This article describes some of my annoyances in computing. If you had any problems reading this article, then skip this one. It will only be a waste of your time. There are a lot of annoying things in the wonderful world of computing. Of course, nothing is perfect, but that doesn’t mean we are not allowed to complain and scream and throw our keyboards at our monitors when yet another irritation pops up.
This must be the thing I hate the most about modern-day computing. Bootloaders have a way of being annoying, even when you only have one operating system installed. They’re vulnerable, basic, ugly, not newbie-friendly and yet they’re one of the most vital components of a computer. I really cannot understand why everything in computing has evolved, except the bootloader. I see no progress or development anywhere on this area, which is truly a shame.
Why? Well, bootloaders are kind of important, as you all know. Yet, they have remained the same over ages. A misconfigured bootloader could mean hell for an average user. I mean, an average user will probably think his computer is broken, and he will send it back to the shop, in order to get it fixed. This costs money. While, in the end, a few commands in a recovery console could also do the job.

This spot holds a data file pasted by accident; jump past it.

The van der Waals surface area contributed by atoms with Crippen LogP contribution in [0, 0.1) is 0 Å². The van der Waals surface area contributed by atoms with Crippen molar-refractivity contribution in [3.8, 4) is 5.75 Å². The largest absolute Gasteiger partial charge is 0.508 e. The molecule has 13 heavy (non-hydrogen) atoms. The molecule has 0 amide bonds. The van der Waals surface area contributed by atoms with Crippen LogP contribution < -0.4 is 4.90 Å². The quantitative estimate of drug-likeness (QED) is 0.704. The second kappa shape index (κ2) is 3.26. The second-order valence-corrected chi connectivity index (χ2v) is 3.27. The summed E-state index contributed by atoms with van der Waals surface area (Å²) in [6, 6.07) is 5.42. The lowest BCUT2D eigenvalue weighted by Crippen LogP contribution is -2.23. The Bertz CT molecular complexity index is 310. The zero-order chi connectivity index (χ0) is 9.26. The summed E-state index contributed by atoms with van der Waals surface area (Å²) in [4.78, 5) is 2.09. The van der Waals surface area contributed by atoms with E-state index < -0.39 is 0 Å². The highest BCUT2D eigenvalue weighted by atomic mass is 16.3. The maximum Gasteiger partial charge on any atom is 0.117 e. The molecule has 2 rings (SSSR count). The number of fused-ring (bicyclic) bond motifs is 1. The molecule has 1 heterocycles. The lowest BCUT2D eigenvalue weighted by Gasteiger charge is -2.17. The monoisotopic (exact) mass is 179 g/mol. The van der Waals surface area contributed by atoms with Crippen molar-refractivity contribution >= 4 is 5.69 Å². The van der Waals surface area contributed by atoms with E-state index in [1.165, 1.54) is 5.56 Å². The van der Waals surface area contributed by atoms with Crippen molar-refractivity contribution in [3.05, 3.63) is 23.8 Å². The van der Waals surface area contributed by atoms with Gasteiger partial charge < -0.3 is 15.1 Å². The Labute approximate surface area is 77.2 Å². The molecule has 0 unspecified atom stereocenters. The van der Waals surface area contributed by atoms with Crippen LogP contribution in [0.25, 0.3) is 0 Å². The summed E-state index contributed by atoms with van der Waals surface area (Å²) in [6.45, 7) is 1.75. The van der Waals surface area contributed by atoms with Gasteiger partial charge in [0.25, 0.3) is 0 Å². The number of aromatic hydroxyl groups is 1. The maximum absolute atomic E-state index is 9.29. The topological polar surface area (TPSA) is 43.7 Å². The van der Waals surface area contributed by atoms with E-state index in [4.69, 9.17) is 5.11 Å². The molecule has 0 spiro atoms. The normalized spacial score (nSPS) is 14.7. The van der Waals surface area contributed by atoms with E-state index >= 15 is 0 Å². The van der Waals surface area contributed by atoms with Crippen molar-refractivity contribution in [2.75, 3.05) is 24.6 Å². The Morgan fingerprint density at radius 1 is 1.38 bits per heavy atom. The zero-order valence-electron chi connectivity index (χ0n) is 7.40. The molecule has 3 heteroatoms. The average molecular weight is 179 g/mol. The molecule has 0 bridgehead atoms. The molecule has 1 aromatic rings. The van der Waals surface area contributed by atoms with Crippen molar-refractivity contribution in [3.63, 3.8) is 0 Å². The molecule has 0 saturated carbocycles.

Another really annoying thing is that a MBR is not write-protected. Some operating systems (read: Windows) bluntly erase/overwrite your MBR without warning. Of course I know that, but what am I to do when I have the need to reinstall Windows, when using LILO, GRUB or whatever? Of course this could be seen as a flaw on Microsoft’s side (which it is, obviously), but I have the philosophy that possibility creates action.
Why not make booting an OS simpler? Maybe integrate OS booting into the mainboard? It might really be a good idea to let the BIOS boot the OS. Just make sure the BIOS knows how to load the kernel, and the OS itself will take care of the rest. This way we don’t need crappy bootloaders anymore (let’s celebrate!).
There is, tough, no need to completely erase the bootloader. Because if it were, hobby and smaller operating systems would be screwed, because they would not have the possibility to boot their OS. Easy solution: tell the BIOS how to boot a bootloader; much in the same way the BIOS today tries to find a bootable partition. Hard solution: let the user add boot functionality to the BIOS. Both solutions are fine to me; as long as I don’t have to see one more bootloader in my life.
This irritation lies in the same path as my hate against bootloaders. Some people who might in fact remember my two “Hell & Bliss” articles from last summer (part I and part II), might also remember that one of my problems concerning Linux (not the kernel, the OS) was it’s relative slow boot time. That comment triggered a lot of silly remarks (“My Gentoo boots 2.720 seconds faster than your Windows XP!” and “So what, my DOS boots in 1 second!”), but fact is that operating systems take too much time to load. Whether it be Linux, Windows, BeOS or whatever other obscure OS: they require so much time to load.